There’s a great MetaFilter thread on this with some good debate on the rights and wrongs on cruising. This comment, starting “In 1960 my great uncle Henry got nabbed in a Baltimore restroom in flagrante delicto” is particularly touching. William Jones talks about his motivation for showing it here and you can download the whole 421 MB film from this link.

via Matt Haughey

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The Art of Google Books

This hits so many of my buttons it’s untrue. As you probably know, Google have undertaken a program of digitising libraries full of books. Those which are out of copyright are available to search through online. As with any massive undertaking, and this one is really massive, there will be errors. And some of those errors will be really interesting.

The Art of Google Books is similar in many ways to John Rafman‘s 9-eyes and other experiments in searching Google Street View for that which can be considered “art”. I’d go so far as to say it’s similar to panning for gold – ploughing through endless pages of perfectly scanned books looking for that unique error, that glitch in the sand, the place where the mechanised system produced something wrong or different to the norm and the algorithm let it through.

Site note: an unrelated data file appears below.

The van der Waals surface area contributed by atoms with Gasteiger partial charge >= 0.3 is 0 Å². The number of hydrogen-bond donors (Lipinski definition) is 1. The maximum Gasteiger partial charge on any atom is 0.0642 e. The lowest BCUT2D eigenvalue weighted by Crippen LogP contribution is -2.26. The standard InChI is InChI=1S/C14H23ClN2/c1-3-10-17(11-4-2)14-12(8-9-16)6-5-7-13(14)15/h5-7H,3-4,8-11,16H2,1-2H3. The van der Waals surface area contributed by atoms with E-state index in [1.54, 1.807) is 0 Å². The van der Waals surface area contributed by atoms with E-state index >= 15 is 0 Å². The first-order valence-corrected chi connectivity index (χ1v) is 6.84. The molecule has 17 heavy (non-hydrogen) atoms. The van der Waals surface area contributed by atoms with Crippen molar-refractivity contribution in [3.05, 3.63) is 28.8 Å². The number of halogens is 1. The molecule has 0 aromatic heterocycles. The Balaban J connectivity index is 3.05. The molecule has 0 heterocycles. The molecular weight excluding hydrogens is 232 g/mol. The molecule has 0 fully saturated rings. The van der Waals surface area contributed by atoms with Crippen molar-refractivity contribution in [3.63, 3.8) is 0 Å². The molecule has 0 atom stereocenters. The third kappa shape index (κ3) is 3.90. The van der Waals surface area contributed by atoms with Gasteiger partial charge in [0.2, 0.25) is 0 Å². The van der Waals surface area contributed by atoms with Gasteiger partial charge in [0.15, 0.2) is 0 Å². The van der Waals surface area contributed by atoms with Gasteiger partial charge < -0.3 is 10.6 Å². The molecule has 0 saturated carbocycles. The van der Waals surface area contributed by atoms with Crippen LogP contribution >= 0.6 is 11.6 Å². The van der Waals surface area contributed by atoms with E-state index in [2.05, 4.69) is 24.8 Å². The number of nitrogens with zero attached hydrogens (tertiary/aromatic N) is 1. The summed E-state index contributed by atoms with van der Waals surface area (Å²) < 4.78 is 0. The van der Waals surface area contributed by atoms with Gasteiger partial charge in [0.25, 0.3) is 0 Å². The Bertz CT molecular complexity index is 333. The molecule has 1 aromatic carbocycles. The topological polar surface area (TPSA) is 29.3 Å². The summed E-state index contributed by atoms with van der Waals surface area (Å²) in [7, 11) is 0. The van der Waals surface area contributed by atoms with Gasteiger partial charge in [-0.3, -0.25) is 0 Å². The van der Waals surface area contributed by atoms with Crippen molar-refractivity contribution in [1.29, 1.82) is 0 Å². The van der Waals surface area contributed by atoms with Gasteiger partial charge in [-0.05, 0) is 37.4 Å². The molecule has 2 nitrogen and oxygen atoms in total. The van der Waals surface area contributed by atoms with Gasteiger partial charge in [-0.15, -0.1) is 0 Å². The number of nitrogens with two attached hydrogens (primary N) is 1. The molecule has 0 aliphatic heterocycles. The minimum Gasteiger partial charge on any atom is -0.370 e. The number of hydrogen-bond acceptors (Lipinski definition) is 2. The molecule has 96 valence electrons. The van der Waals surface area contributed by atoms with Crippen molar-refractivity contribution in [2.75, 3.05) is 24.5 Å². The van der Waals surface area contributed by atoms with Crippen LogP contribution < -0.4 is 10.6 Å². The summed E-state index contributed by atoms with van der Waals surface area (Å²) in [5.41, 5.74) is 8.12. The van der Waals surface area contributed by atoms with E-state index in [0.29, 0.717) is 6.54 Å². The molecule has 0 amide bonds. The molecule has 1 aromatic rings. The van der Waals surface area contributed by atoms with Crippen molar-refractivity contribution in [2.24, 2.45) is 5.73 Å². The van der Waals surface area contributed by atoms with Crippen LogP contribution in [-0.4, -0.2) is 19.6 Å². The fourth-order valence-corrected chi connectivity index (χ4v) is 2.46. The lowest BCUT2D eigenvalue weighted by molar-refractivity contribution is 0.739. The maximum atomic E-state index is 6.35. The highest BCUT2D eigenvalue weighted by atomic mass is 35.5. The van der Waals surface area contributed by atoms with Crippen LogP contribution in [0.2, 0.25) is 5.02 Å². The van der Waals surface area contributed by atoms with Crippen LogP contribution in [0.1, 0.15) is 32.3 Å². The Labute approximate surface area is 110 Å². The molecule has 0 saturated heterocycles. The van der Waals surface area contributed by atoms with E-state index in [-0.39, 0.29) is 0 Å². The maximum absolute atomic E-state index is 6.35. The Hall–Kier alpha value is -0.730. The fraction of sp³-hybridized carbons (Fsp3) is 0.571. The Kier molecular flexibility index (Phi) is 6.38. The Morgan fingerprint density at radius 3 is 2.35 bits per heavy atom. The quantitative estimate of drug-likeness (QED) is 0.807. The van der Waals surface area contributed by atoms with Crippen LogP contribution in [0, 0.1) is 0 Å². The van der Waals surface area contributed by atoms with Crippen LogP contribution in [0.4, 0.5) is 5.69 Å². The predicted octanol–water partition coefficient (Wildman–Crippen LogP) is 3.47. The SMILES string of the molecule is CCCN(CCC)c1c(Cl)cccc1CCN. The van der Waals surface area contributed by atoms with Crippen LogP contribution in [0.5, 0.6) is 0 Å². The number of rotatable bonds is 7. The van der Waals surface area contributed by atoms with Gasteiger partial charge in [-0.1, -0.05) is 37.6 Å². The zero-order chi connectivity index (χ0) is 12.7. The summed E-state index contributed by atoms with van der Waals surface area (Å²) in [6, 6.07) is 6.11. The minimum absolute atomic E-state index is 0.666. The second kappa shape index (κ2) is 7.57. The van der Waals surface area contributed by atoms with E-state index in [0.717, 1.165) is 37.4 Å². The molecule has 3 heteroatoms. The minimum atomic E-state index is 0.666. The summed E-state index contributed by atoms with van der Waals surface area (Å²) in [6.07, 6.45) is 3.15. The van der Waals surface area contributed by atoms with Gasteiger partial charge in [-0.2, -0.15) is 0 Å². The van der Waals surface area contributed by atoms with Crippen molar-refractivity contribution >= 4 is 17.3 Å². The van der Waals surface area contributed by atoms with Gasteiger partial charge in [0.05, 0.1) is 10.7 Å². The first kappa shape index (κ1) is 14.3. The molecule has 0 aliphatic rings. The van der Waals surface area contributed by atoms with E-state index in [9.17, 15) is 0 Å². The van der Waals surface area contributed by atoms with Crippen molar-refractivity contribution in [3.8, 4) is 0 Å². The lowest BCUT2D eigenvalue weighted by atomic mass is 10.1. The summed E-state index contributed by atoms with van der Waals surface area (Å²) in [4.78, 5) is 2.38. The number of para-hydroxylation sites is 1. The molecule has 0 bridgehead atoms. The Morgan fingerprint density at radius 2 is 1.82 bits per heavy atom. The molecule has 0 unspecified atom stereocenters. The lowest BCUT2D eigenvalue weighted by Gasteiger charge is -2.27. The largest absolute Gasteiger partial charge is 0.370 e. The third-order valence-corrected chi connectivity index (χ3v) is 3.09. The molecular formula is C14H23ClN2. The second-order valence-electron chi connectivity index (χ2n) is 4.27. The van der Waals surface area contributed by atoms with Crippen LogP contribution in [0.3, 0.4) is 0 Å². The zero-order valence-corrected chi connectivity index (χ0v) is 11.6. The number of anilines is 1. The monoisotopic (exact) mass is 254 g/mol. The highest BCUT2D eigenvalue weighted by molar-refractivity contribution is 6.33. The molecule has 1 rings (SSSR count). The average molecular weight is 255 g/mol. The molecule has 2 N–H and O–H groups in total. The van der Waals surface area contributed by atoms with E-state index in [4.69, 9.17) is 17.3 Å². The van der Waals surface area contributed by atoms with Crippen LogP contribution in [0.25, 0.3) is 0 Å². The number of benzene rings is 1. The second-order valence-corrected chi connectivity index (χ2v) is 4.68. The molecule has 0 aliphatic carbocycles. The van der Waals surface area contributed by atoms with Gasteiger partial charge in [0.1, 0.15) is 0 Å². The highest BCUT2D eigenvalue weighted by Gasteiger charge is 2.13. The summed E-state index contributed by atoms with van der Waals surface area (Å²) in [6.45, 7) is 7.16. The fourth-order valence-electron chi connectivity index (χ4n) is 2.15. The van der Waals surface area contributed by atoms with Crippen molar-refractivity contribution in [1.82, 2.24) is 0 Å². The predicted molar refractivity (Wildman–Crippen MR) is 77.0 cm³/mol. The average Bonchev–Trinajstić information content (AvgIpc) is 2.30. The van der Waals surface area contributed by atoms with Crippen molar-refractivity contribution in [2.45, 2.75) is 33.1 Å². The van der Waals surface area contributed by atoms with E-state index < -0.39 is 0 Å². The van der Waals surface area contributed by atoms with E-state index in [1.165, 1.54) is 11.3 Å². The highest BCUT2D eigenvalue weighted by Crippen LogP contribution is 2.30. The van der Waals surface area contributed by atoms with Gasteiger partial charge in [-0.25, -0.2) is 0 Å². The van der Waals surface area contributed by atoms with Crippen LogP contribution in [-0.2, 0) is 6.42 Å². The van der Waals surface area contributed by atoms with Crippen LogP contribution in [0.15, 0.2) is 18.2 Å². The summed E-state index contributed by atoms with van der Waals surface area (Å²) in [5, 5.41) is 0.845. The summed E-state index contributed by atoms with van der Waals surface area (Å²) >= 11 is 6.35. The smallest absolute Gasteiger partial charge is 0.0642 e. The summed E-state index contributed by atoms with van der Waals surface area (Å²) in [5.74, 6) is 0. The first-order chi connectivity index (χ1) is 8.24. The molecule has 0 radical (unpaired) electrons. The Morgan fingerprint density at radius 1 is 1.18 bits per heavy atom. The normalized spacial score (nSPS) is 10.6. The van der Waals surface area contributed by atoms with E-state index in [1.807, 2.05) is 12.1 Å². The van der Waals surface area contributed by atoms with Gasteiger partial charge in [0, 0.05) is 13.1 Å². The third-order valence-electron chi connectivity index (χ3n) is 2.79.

There are currently 54 pages of Google Book Art to browse through. Here’s a small selection that caught my eye.

Torn page, partially digitized in color.

Links (added by Google) through tape

Distorted Text

Black-and-white printed plate of the Aurora Borealis, photographed in color with rippling neon effect.

via Bruce Sterling, I think

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Raiding the Lost Ark

Raiding the Lost Ark is something of curiosity. These edits of all the “bonus features” that litter a DVD release of a film put into sequential order by a fan to create something new-ish are a relatively recent trend. Star Wars Begins, Building Empire and Returning to Jedi were the first by Jamie Benning and he just released the Raiders one this month.

I say curiosity because they exist in an area of copyright infringement which seems pretty clear. The entire piece is made of footage where the ownership is pretty clear and which has a fairly undisputed value. This is such an entirely illegal piece of work that it’s somewhat incredible that Vimeo are hosting it (the Star Wars ones were removed from YouTube a while back).

But despite this the fans go on and make them, presumably because they know the hodge-podge of rights ownerships and legal nonsense dictates it can’t be made above board. The only option is to do it, don’t make a profit and seek forgiveness should it draw attention. Waxy talked about this in his post No Copyright Intended.

Meanwhile, despite not being a fanatic about the Indy films I did enjoy this. It was nice to see clips from making-of docs I remember being broadcast at the time and the editing is slick and enjoyable. Worth a couple of hours of your time for sure.